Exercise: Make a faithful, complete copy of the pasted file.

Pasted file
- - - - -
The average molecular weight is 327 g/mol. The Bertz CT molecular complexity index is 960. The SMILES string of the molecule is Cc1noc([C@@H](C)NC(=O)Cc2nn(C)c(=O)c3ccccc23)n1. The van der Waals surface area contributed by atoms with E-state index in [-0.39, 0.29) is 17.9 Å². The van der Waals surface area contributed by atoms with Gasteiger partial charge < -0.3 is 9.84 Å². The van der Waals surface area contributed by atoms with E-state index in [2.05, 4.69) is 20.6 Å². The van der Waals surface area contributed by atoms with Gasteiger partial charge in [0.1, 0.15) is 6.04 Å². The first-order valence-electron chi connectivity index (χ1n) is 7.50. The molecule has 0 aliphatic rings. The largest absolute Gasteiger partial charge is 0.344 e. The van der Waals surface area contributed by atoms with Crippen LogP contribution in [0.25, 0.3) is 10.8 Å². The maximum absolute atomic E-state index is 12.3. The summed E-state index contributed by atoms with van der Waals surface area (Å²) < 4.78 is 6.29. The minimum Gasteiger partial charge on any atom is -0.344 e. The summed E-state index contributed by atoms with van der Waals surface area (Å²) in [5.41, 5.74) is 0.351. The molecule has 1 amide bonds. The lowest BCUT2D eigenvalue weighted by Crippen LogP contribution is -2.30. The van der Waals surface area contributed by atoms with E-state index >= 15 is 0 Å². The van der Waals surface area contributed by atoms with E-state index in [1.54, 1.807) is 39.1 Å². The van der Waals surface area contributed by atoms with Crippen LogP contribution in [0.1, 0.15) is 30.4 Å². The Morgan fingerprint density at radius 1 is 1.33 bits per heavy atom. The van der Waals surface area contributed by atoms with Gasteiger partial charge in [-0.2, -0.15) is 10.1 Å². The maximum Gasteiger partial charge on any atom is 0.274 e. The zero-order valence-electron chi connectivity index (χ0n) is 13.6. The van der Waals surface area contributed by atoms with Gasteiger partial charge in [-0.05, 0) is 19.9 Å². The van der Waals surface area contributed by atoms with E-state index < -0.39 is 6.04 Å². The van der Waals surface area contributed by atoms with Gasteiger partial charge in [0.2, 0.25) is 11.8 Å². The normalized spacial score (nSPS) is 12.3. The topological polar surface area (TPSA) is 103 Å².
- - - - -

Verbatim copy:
The average molecular weight is 327 g/mol. The Bertz CT molecular complexity index is 960. The SMILES string of the molecule is Cc1noc([C@@H](C)NC(=O)Cc2nn(C)c(=O)c3ccccc23)n1. The van der Waals surface area contributed by atoms with E-state index in [-0.39, 0.29) is 17.9 Å². The van der Waals surface area contributed by atoms with Gasteiger partial charge < -0.3 is 9.84 Å². The van der Waals surface area contributed by atoms with E-state index in [2.05, 4.69) is 20.6 Å². The van der Waals surface area contributed by atoms with Gasteiger partial charge in [0.1, 0.15) is 6.04 Å². The first-order valence-electron chi connectivity index (χ1n) is 7.50. The molecule has 0 aliphatic rings. The largest absolute Gasteiger partial charge is 0.344 e. The van der Waals surface area contributed by atoms with Crippen LogP contribution in [0.25, 0.3) is 10.8 Å². The maximum absolute atomic E-state index is 12.3. The summed E-state index contributed by atoms with van der Waals surface area (Å²) < 4.78 is 6.29. The minimum Gasteiger partial charge on any atom is -0.344 e. The summed E-state index contributed by atoms with van der Waals surface area (Å²) in [5.41, 5.74) is 0.351. The molecule has 1 amide bonds. The lowest BCUT2D eigenvalue weighted by Crippen LogP contribution is -2.30. The van der Waals surface area contributed by atoms with E-state index >= 15 is 0 Å². The van der Waals surface area contributed by atoms with E-state index in [1.54, 1.807) is 39.1 Å². The van der Waals surface area contributed by atoms with Crippen LogP contribution in [0.1, 0.15) is 30.4 Å². The Morgan fingerprint density at radius 1 is 1.33 bits per heavy atom. The van der Waals surface area contributed by atoms with Gasteiger partial charge in [-0.2, -0.15) is 10.1 Å². The maximum Gasteiger partial charge on any atom is 0.274 e. The zero-order valence-electron chi connectivity index (χ0n) is 13.6. The van der Waals surface area contributed by atoms with Gasteiger partial charge in [-0.05, 0) is 19.9 Å². The van der Waals surface area contributed by atoms with E-state index < -0.39 is 6.04 Å². The van der Waals surface area contributed by atoms with Gasteiger partial charge in [0.2, 0.25) is 11.8 Å². The normalized spacial score (nSPS) is 12.3. The topological polar surface area (TPSA) is 103 Å².